4. I definitely agree with you when you say that television characters have become American gods and heroes. I also like how you made the distinction between the Marvel and DC comics, and explained it. But when it comes to mythology I believe that you could go farther by saying that television and entertainment has in itself become a god to the American culture. We even as Christians can allow entertainment to become an idol. My point is illustrated by the upward trend of movies, television series, and video-games.

  5. Our culture has adapted stories to fit film. Our myths have gone from fireside stories to modified versions fit to be on the big screen. That’s how we came to view superheroes as gods. What we see on TV has such a great impact on the way we view decisions and certain aspects of life. Girls see Batman on TV and decide that they want to marry a man like Bruce Wayne. Things from movies that we see on the Internet and Pinterest exemplify superheroes as gods. We idolize superheroes because of what we see on film. We also view superheroes as gods because we are made to worship something. God made us so that it is in our nature to idolize something. Since most people turn down the real God, they turn to other things with god-like characteristics to satisfy their urge for supernatural beings. That is why we view superheroes as gods.

  6. The thought that action packed movies,filled with glorified “heroism” and fictional characters, has impacted America is definitely a true statement. The movies that you mentioned such as The Avengers and The Dark Night Rises, demonstrate the exact principle of fake heroism. Today Hollywood has brain washed us into thinking that a true hero is someone who has unrealistic super powers and rescues citizens in distress while disguised in their signature costumes. Not to say that super heroes are vile and are to never be watched, it is when we take their unreal actions to another level that it because an issues and for us as Christians, a sin. If we allow the pleasures of super powers and violence encompass our every day lives we have allowed the world and Hollywood’s outlook on heroism change us for the worst. All in all, allowing the super hero fictional characters from these movies become gods is a real struggle and is most definitely something to be concerned about.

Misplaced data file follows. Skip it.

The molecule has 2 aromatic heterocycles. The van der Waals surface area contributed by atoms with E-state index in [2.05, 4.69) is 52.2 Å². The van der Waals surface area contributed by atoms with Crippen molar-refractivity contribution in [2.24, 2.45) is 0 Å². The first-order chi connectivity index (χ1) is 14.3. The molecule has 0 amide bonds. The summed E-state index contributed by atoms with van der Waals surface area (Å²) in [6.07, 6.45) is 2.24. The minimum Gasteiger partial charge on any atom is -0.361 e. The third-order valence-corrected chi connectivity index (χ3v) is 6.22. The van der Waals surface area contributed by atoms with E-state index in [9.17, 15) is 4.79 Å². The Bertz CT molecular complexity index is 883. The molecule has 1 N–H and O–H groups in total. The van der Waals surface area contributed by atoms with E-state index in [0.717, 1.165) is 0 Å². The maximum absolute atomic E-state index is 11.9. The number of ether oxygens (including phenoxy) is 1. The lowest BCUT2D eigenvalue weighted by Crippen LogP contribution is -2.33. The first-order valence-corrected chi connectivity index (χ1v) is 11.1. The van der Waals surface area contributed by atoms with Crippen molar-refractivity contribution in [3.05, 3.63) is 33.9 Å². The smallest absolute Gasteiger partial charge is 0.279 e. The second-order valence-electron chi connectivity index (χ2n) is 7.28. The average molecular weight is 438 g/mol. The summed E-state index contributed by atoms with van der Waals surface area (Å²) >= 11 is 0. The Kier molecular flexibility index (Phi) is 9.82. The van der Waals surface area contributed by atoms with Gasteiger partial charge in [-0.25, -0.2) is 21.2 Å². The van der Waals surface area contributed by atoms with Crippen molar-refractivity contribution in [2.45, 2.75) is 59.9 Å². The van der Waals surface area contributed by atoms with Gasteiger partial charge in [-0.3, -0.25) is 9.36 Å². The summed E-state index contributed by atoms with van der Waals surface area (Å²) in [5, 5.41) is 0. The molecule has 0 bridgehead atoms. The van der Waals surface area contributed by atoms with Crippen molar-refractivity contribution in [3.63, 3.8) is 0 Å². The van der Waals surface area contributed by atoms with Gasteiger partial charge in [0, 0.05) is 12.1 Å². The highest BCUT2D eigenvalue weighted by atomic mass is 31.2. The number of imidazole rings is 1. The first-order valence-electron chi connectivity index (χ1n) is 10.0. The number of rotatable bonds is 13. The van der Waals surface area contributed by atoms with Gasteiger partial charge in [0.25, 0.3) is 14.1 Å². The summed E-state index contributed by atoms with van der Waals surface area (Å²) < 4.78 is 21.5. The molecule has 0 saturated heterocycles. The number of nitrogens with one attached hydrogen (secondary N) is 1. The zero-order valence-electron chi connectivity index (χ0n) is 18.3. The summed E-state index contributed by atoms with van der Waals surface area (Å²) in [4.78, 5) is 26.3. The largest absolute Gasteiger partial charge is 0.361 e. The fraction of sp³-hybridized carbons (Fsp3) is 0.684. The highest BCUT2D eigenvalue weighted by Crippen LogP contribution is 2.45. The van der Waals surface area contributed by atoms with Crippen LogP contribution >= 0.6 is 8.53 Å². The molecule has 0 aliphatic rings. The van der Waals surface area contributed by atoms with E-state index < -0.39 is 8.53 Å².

7. I had never considered what connections people,primarily children, have drawn from fictional characters to heroes. After reading your blog, I couldn’t agree more. By simply observing children and even adults, it is very obvious that the “true” definition of a hero has declined. We live in a real world where have to except the real facts. Fictional characters are not heroes simply because they are fictional. Yes, they are heroes in the story, but they are not heroes in a persons life. It is easy to create a perfect person in one’s mind but the real hero’s are the one’s, who like Christ, was real and truly did something worthy of our respect, admiration and love. The real problem is that people are looking for an unrealistic hero and then encouraging their children to do the same thing. This blog was extremely thought provoking and it even gave me some ideas for my paper!

  8. Courtney Richmond